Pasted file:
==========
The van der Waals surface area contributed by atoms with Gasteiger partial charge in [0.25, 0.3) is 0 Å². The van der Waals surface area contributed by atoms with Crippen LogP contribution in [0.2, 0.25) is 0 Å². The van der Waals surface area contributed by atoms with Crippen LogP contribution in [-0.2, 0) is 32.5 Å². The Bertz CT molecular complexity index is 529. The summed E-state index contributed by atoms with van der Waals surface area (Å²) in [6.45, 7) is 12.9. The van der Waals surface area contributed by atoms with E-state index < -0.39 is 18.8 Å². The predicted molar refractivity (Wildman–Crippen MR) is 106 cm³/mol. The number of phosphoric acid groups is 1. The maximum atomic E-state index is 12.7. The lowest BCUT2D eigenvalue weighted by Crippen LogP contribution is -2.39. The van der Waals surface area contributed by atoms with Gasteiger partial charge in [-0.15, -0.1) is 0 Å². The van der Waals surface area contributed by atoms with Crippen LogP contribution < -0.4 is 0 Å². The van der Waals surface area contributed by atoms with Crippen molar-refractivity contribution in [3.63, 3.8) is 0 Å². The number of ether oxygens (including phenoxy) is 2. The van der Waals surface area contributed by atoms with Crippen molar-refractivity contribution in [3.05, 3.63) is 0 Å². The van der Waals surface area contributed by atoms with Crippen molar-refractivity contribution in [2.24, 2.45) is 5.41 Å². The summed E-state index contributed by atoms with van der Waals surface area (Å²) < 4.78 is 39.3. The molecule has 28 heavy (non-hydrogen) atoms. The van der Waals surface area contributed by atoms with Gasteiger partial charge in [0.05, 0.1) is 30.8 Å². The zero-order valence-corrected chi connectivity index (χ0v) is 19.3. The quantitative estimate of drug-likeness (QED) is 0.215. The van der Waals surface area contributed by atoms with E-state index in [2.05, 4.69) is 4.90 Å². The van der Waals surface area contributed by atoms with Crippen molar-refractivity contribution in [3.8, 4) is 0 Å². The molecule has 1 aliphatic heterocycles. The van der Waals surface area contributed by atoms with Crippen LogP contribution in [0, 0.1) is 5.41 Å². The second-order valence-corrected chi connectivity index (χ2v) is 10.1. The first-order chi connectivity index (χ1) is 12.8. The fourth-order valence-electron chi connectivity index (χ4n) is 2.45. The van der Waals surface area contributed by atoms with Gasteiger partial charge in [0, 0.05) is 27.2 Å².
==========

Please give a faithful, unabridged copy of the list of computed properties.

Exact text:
The van der Waals surface area contributed by atoms with Gasteiger partial charge in [0.25, 0.3) is 0 Å². The van der Waals surface area contributed by atoms with Crippen LogP contribution in [0.2, 0.25) is 0 Å². The van der Waals surface area contributed by atoms with Crippen LogP contribution in [-0.2, 0) is 32.5 Å². The Bertz CT molecular complexity index is 529. The summed E-state index contributed by atoms with van der Waals surface area (Å²) in [6.45, 7) is 12.9. The van der Waals surface area contributed by atoms with E-state index < -0.39 is 18.8 Å². The predicted molar refractivity (Wildman–Crippen MR) is 106 cm³/mol. The number of phosphoric acid groups is 1. The maximum atomic E-state index is 12.7. The lowest BCUT2D eigenvalue weighted by Crippen LogP contribution is -2.39. The van der Waals surface area contributed by atoms with Gasteiger partial charge in [-0.15, -0.1) is 0 Å². The van der Waals surface area contributed by atoms with Crippen LogP contribution < -0.4 is 0 Å². The van der Waals surface area contributed by atoms with Crippen molar-refractivity contribution in [3.63, 3.8) is 0 Å². The number of ether oxygens (including phenoxy) is 2. The van der Waals surface area contributed by atoms with Crippen molar-refractivity contribution in [3.05, 3.63) is 0 Å². The van der Waals surface area contributed by atoms with Crippen molar-refractivity contribution in [2.24, 2.45) is 5.41 Å². The summed E-state index contributed by atoms with van der Waals surface area (Å²) < 4.78 is 39.3. The molecule has 28 heavy (non-hydrogen) atoms. The van der Waals surface area contributed by atoms with Gasteiger partial charge in [0.05, 0.1) is 30.8 Å². The zero-order valence-corrected chi connectivity index (χ0v) is 19.3. The quantitative estimate of drug-likeness (QED) is 0.215. The van der Waals surface area contributed by atoms with E-state index in [2.05, 4.69) is 4.90 Å². The van der Waals surface area contributed by atoms with Crippen molar-refractivity contribution in [3.8, 4) is 0 Å². The molecule has 1 aliphatic heterocycles. The van der Waals surface area contributed by atoms with Crippen LogP contribution in [0, 0.1) is 5.41 Å². The second-order valence-corrected chi connectivity index (χ2v) is 10.1. The first-order chi connectivity index (χ1) is 12.8. The fourth-order valence-electron chi connectivity index (χ4n) is 2.45. The van der Waals surface area contributed by atoms with Gasteiger partial charge in [0, 0.05) is 27.2 Å².